Over the past two months, there has been a tremendous amount of chatter in the security community about the term ‘cyberwar’ and whether or not the US is engaged in a cyberwar. Mike McConnell (former Director of National Intelligence) wrote a pointed op-ed for The Washington Post claiming that, “The United States is fighting a cyber-war today, and we are losing.” His opinions are consistent with the current Director of National Intelligence, Dennis Blair, whose February testimony to the US Senate stated, “Malicious cyber activity is occurring on an unprecedented scale with extraordinary sophistication. While both the threats and technologies associated with cyberspace are dynamic, the existing balance in network technology favors malicious actors, and is likely to continue to do so for the foreseeable future.”
These statements spurred an excoriating response from the pages of Wired that, “The biggest threat to the open internet is not Chinese government hackers or greedy anti-net-neutrality ISPs, it’s Michael McConnell, the former director of national intelligence.” At the annual RSA security conference Howard Schmidt, the newly appointed White House Cyber-Security Coordinator stated unequivocally that, “There is no cyberwar.” Nonetheless in a Washington Post article on March 19th 2010 Ellen Nakashima dramatically points out the need for clearer cyberwar policies by pointing to US cyber operations already executed and that cyber actions are underway.
Various cyberwar definitions are hotly contested, even more nuance-laden and have a very material impact on the dramatic claims one might make. Below are several observations about cyberspace upon which all well-informed parties agree:
While the world took pause to consider the implications of Operation Aurora, and Google lent considerable voice to the concept of Advanced and Persistent Threats (APT), we can ill-afford to believe even for a moment that they are alone in their sophistication or capability. According to the FBI more than 100 nations have offensive cyber operations as part of their intelligence or national security fabric. And the same attributes that make the Internet ideal for covert intelligence gathering make it attractive for corporate espionage and organized criminal activity. The IT security industry commonly refers to the online activities of Eastern European and Asian organized crime as “cyber criminals” or “gangs”, which in many ways only serves to minimize the attention they deserve. In truth the online operations of some organized crime syndicates are every bit as sophisticated, advanced and persistent as their nation-state counterparts. They are truly expert at gaining footholds and siphoning off critical information. And they are FAR more pervasive than Operation Aurora.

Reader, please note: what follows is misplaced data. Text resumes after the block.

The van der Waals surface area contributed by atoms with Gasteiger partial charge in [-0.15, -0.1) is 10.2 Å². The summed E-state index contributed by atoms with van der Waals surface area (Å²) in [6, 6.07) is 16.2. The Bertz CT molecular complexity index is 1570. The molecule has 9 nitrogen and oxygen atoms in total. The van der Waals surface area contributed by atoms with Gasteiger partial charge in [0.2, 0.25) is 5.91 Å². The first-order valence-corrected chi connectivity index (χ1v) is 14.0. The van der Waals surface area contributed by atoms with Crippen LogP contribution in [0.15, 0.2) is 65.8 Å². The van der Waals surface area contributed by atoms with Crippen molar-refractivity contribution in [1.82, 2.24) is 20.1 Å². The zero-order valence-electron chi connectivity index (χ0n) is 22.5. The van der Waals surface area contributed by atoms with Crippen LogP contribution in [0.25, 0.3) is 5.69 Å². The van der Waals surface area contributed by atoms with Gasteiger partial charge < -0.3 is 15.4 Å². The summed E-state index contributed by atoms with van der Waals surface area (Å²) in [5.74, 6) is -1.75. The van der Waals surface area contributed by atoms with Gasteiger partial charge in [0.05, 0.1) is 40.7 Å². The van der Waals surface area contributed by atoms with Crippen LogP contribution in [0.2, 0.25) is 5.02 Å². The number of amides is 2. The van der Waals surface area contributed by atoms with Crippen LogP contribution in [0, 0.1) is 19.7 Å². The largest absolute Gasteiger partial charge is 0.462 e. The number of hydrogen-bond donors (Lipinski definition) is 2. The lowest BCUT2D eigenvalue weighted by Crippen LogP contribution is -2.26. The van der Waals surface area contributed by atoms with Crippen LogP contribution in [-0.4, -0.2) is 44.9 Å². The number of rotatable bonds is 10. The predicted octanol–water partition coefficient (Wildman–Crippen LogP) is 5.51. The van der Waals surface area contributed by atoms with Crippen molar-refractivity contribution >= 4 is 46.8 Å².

The sheer volume of information gathered and has forced us to reconsider the common belief that this very successful botnet is simply “financial services” related. In fact, this particular botnet was much more concerned with culling account and network access credentials, as well as collecting as much detail about victim identities as possible. In effect, they were less concerned with accessing any particular account, than being able to access ALL accounts related to a victim.
As we began analyzing victim information, we rapidly formed a picture of thousands of corporate compromises around the globe. As with Aurora, many of the largest most technology savvy companies had internal compromised hosts, which had culled various corporate user level and administrative credentials.
We may attempt to broadly classify threats in the security industry, in hopes that we can make the complex more digestible to management. However, classifying threats like this as “banking trojans” may do a large disservice to the victim companies. Indeed, there are many that broadly dismiss threats such as these as “unsophisticated”, or less advanced than a pinpoint attack like Operation Aurora. Rest assured, these adversaries could not care less how we classify their work. They are well organized, have demonstrated technical sophistication on par with many intelligence services and do not forgo the opportunity for financial gain with the the information they collect. If they are collecting network credentials, it means they are using or selling them in an active underground economy – which may include sponsoring foreign intelligence services. What is easier? Designing a campaign like Operation Aurora, or simply purchasing access to your target companies?
We are working with federal law enforcement, and continue in our efforts to notify victim organizations. Please feel free to download our white paper and I am confident we will discuss great detail in future blog posts.